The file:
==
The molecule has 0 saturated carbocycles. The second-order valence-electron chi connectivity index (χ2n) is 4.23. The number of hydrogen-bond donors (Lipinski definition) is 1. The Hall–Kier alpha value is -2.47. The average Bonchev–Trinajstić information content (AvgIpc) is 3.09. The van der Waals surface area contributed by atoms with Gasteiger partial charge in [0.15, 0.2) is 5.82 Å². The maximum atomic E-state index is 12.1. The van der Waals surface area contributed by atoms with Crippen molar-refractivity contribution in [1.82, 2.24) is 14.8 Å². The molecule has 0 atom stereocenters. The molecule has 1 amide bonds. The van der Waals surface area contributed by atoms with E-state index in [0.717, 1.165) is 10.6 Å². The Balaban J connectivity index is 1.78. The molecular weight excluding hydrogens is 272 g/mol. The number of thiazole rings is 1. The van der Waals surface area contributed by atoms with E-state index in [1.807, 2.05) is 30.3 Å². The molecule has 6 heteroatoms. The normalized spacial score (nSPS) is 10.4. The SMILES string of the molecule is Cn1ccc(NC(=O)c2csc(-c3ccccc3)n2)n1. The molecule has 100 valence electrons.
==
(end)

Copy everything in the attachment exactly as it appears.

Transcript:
The molecule has 0 saturated carbocycles. The second-order valence-electron chi connectivity index (χ2n) is 4.23. The number of hydrogen-bond donors (Lipinski definition) is 1. The Hall–Kier alpha value is -2.47. The average Bonchev–Trinajstić information content (AvgIpc) is 3.09. The van der Waals surface area contributed by atoms with Gasteiger partial charge in [0.15, 0.2) is 5.82 Å². The maximum atomic E-state index is 12.1. The van der Waals surface area contributed by atoms with Crippen molar-refractivity contribution in [1.82, 2.24) is 14.8 Å². The molecule has 0 atom stereocenters. The molecule has 1 amide bonds. The van der Waals surface area contributed by atoms with E-state index in [0.717, 1.165) is 10.6 Å². The Balaban J connectivity index is 1.78. The molecular weight excluding hydrogens is 272 g/mol. The number of thiazole rings is 1. The van der Waals surface area contributed by atoms with E-state index in [1.807, 2.05) is 30.3 Å². The molecule has 6 heteroatoms. The normalized spacial score (nSPS) is 10.4. The SMILES string of the molecule is Cn1ccc(NC(=O)c2csc(-c3ccccc3)n2)n1. The molecule has 100 valence electrons.